Jump In Together: An Invitation to No Impact Week

Sometimes the hardest part of changing our lives and world is believing that it’s possible. Colin Beavan on finding a place to start.
Colin Beavan sitting on dumpster

There was a period, right around the time we discovered that American soldiers had been torturing Iraqis at Abu Ghraib, when I felt paralyzed with fear and anger.

If you're concerned about the world, there's nothing worse than that feeling of powerlessness: the idea that we are all victims of outside circumstances; that catastrophe might occur at any moment; that the world is capricious. I don’t want to live in that world.

I want to live in world that I can do something about. And here’s what I think: If I believe I can help, then I can. If I believe that I can’t help, then I can’t. Because if I don’t think there’s anything I can do to change things, I won’t even try. It’s a self-fulfilling prophecy.

But I choose to believe that I—and you—can and do make a difference, then we will.

Daughter running photo by Kathy Kottaras
Kathy Blogs on No Impact Week
See what it taught her about treasuring the planet
her daughter will inherit.

The hard thing is, some of us don’t know where to start. That’s where No Impact Week—a one-week carbon cleanse to help you unplug, reconnect, and do your part to save the planet—comes in. By participating, you will join together with thousands of others who are looking for ways to clean up the earth, and make it a happier, healthier, and more nourishing place to be.

Each day, you will be challenged with lowering your environmental impact in new ways, like finding creative means of getting around, trying new, local foods, and questioning frivolous consumption. At the end, you'll be asked to volunteer for a day, working to improve the environment and your community.

Some will ask, how does my participating in something so individual really make a difference? Can individuals acting in this way really cause change?

I think so. Because all societal change is just the aggregate of lots of individual changes. And if you manage to draft a few friends to do No Impact Week with you, you expand your sphere of influence.

The Tom Sawyer Effect
We all like to be part of things. Remember how Tom Sawyer got his friends to take over painting Aunt Polly’s fence, just by making it look fascinating?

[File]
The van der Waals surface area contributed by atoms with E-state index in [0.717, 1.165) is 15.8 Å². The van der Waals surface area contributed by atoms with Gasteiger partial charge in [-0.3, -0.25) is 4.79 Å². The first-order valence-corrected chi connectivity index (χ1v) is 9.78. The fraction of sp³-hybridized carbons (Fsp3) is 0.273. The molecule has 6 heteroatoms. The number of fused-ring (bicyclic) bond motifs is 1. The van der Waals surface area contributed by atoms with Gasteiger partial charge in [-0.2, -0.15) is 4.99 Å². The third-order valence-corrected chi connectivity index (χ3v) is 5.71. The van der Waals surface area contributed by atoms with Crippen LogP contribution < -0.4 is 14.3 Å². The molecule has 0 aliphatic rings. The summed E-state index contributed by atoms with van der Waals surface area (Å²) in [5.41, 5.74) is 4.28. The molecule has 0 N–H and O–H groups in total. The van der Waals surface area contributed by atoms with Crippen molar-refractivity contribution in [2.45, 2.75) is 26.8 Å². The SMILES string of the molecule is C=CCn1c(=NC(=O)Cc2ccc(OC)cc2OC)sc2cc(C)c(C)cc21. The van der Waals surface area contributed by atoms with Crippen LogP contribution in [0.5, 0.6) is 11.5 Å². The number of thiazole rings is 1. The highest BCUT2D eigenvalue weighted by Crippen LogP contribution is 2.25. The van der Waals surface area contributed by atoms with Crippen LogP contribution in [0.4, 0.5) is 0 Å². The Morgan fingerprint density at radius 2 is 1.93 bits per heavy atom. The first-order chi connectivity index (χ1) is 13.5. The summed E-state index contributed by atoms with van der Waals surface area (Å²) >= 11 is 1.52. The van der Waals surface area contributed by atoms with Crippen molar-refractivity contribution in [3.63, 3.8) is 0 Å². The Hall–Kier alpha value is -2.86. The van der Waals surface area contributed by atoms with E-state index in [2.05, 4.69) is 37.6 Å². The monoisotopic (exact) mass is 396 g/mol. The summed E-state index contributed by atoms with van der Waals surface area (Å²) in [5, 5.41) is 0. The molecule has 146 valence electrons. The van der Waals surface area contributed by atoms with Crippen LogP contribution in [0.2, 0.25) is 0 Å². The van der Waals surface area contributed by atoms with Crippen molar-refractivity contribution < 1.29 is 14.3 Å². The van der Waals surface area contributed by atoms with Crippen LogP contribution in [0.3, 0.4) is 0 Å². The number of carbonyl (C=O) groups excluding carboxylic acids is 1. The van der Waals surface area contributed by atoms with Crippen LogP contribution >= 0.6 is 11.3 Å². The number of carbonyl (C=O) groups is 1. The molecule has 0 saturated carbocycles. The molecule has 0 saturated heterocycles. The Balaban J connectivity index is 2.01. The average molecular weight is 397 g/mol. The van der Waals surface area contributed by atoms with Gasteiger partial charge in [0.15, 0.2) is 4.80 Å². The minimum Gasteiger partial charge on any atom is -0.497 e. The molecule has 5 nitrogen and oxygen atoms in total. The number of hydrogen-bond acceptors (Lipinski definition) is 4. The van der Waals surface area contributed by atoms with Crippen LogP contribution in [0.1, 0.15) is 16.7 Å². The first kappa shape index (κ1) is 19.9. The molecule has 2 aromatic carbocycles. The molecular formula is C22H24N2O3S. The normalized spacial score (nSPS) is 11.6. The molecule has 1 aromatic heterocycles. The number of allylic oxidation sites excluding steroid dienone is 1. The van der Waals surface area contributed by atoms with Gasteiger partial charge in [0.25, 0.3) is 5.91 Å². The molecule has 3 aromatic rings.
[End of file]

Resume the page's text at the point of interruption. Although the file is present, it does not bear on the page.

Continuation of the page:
Laura, a friend who is an activist in the anti-fracking movement told me, “I got involved just because I liked the people I met.”

Others might join you in your activist endeavors—including No Impact Week—whether they care about the issues you care about or not. It’s you who makes it enticing, interesting, and fun, through your enthusiasm, determination, and simple willingness to try something new. Your adventuresome spirit becomes infectious—and once they join in, they’ll start to care.

All of a sudden, your small part involves a whole group of people. If you can get your group to do its small part, then other small groups will join in. Magic.

Offering People a Way to Help
It’s a fact of human psychology that we deny or at least don’t think about problems we believe we can’t do anything about. Think old age, death, and climate change.

But once you show people they can make a difference, they'll look at the problem in whole different way.

“I was so tired of seeing nothing get done at the regulatory level, that seeing some friends composting for the first time just gave me hope,” said one past No Impact Week participant.

Change Radiates Out From You
When you really take responsibility for the things within your sphere of influence, it starts to grow. Look at the stories we’ve just discussed: In each one, we see that when someone does their own small part, people notice and join in.

Then, all of a sudden, your small part involves a whole group of people. If you can get your group to do its small part, then other small groups will join in. Magic.

What Do you Want? No Impact Week
Register today—on your own or
as a team
—to participate in No Impact Week, September 18-25.

The world needs us to be self-reliant so we can heal it, to look inward and find our own wisdom—not to walk in lock-step with all the stories about what we’re supposed to do and how we’re supposed to act. The future is calling upon us to see problems in front of us, and decide for ourselves to fix them.

But there’s more to it.

It’s not enough to think that we use less electricity, that we don’t drive too much, and so we’ve done enough. We must come together in community, doing together what none of us can accomplish alone.

So get your friends, your kids, your church, your neighbors, your coworkers, your yoga class, your fantasy baseball league, your book club—and join us for No Impact Week. In just eight days, we’ll all learn something new about how we relate to our families or tread on the earth or spend money we don’t need to—and we’ll do it together.


  • How a regular guy found some super power.

  • Taking what he learned from his experiment, No Impact Man Colin Beavan offers 42 tips to move toward a zero-waste lifestyle.

  • A video tribute to those who have sacrificed their lives to protect the environment.
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